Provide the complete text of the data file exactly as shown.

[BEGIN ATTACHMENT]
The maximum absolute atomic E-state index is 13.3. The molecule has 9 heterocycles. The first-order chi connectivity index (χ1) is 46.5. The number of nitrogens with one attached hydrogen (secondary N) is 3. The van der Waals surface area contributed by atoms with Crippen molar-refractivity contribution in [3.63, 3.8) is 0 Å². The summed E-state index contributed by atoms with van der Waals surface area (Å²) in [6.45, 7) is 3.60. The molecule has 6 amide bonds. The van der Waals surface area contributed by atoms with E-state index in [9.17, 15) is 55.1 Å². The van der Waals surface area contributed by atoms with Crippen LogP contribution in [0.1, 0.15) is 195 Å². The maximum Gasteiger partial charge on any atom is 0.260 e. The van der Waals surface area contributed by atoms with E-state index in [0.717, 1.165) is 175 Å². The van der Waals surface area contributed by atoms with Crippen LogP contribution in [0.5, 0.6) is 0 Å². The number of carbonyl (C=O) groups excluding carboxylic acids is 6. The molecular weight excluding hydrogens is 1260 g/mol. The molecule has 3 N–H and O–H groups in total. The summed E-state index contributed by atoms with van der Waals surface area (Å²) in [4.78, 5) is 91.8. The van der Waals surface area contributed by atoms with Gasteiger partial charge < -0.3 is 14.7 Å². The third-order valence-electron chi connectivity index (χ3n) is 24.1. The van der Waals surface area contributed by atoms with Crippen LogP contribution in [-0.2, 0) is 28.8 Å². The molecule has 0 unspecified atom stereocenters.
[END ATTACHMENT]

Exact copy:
The maximum absolute atomic E-state index is 13.3. The molecule has 9 heterocycles. The first-order chi connectivity index (χ1) is 46.5. The number of nitrogens with one attached hydrogen (secondary N) is 3. The van der Waals surface area contributed by atoms with Crippen molar-refractivity contribution in [3.63, 3.8) is 0 Å². The summed E-state index contributed by atoms with van der Waals surface area (Å²) in [6.45, 7) is 3.60. The molecule has 6 amide bonds. The van der Waals surface area contributed by atoms with E-state index in [9.17, 15) is 55.1 Å². The van der Waals surface area contributed by atoms with Crippen LogP contribution in [0.1, 0.15) is 195 Å². The maximum Gasteiger partial charge on any atom is 0.260 e. The van der Waals surface area contributed by atoms with E-state index in [0.717, 1.165) is 175 Å². The van der Waals surface area contributed by atoms with Crippen LogP contribution in [0.5, 0.6) is 0 Å². The number of carbonyl (C=O) groups excluding carboxylic acids is 6. The molecular weight excluding hydrogens is 1260 g/mol. The molecule has 3 N–H and O–H groups in total. The summed E-state index contributed by atoms with van der Waals surface area (Å²) in [4.78, 5) is 91.8. The van der Waals surface area contributed by atoms with Gasteiger partial charge < -0.3 is 14.7 Å². The third-order valence-electron chi connectivity index (χ3n) is 24.1. The van der Waals surface area contributed by atoms with Crippen LogP contribution in [-0.2, 0) is 28.8 Å². The molecule has 0 unspecified atom stereocenters.